Court of Appeals Overturns Montgomery Referendum Case

An October 1 article discusses a Maryland Court of Appeals holding that could have a significant impact on both State and local referendums.

In a 5-2 ruling Wednesday, the appellate court overturned a lower court decision to prevent voters from deciding whether the county should charge a fee for ambulance rides. The question on ambulance fees now will appear on Montgomery County ballots in the Nov. 2 general election.

At this point it is unclear what effect the decision will have on referendums in Maryland, but the court’s opinion, which could be issued in several months, will determine any changes on how petition signatures for ballot questions are validated, said Ross Goldstein, deputy administrator for the state Board of Elections. …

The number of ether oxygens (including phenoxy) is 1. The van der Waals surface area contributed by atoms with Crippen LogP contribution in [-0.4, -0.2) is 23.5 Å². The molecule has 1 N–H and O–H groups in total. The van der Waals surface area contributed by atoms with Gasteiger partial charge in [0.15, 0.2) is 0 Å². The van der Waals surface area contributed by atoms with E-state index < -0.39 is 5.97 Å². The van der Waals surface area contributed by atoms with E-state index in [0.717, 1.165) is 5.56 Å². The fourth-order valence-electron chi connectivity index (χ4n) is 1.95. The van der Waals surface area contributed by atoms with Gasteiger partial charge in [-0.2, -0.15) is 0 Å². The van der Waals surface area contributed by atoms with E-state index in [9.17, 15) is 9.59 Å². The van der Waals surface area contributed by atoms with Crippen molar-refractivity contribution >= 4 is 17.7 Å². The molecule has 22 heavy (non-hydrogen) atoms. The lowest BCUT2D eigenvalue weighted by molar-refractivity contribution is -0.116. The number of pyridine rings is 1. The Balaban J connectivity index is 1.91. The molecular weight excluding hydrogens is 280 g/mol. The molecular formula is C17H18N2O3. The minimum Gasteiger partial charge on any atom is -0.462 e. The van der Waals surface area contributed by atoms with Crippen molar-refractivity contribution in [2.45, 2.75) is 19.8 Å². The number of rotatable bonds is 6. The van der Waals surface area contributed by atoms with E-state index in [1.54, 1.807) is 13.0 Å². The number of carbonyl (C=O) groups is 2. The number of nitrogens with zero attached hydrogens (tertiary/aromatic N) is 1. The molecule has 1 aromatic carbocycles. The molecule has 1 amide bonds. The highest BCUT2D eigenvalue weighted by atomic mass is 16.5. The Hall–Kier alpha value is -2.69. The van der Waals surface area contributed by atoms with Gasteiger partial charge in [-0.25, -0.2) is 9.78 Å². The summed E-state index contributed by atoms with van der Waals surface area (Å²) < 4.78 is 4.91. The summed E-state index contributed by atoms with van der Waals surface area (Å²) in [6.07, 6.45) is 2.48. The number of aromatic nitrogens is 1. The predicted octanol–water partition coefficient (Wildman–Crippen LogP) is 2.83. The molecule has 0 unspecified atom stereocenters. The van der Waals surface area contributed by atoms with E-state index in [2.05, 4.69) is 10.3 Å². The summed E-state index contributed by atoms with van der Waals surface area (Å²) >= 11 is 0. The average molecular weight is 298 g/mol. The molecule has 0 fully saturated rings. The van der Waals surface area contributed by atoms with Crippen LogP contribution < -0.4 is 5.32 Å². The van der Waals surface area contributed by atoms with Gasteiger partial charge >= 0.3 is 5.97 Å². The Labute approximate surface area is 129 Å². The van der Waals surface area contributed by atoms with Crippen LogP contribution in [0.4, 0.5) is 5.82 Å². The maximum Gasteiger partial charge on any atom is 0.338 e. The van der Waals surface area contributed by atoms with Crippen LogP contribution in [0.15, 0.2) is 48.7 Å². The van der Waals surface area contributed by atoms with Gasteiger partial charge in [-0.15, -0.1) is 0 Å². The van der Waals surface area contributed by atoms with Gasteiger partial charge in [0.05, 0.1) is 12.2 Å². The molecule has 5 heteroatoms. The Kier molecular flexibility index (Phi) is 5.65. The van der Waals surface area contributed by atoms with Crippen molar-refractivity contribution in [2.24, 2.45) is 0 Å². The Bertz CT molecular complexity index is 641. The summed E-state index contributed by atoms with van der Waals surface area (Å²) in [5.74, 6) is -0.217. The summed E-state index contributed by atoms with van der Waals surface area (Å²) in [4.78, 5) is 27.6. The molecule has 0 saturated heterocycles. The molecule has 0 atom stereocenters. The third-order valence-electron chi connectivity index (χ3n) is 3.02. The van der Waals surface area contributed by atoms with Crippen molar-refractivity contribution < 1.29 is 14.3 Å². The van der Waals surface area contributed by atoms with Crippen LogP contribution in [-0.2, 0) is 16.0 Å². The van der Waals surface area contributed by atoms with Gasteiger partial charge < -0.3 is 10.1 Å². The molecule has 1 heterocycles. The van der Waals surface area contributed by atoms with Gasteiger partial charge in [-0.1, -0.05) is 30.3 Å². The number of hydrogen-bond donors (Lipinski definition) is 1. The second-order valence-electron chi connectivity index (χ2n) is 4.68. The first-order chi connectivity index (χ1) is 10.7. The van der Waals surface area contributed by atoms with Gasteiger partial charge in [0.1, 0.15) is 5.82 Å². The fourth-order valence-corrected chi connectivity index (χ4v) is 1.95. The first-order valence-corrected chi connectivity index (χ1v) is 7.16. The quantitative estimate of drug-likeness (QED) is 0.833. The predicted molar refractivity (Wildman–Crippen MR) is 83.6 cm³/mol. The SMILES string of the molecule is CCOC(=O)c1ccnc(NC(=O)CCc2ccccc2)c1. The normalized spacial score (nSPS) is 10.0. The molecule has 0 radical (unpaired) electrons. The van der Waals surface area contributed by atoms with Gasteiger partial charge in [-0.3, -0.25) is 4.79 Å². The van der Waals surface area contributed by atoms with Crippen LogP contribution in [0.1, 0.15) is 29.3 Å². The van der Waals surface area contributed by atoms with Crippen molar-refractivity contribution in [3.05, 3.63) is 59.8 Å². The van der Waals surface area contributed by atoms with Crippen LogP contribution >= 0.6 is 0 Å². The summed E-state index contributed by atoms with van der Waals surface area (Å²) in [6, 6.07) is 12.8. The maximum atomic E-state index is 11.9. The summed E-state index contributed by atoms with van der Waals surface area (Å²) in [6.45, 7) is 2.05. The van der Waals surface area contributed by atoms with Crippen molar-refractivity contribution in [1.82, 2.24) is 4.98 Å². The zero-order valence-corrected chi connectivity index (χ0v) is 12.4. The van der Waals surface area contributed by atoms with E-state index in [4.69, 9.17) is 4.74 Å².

At the heart of the case was the election board’s interpretation of rules for qualifying signatures from registered voters. The standards, which stem from a 2009 court case, required signatures in favor of ballot questions statewide to match voter registration records exactly, or meet other specifications.

The appeals court ruling will prevent Montgomery County from collecting about $14 million in ambulance fee revenue, County Executive Isiah Leggett (D) said Thursday.

Leggett said the loss of revenue increases the size of the county’s fiscal 2012 budget shortfall, which already stood at $145 million.

September 30 Washington Post article

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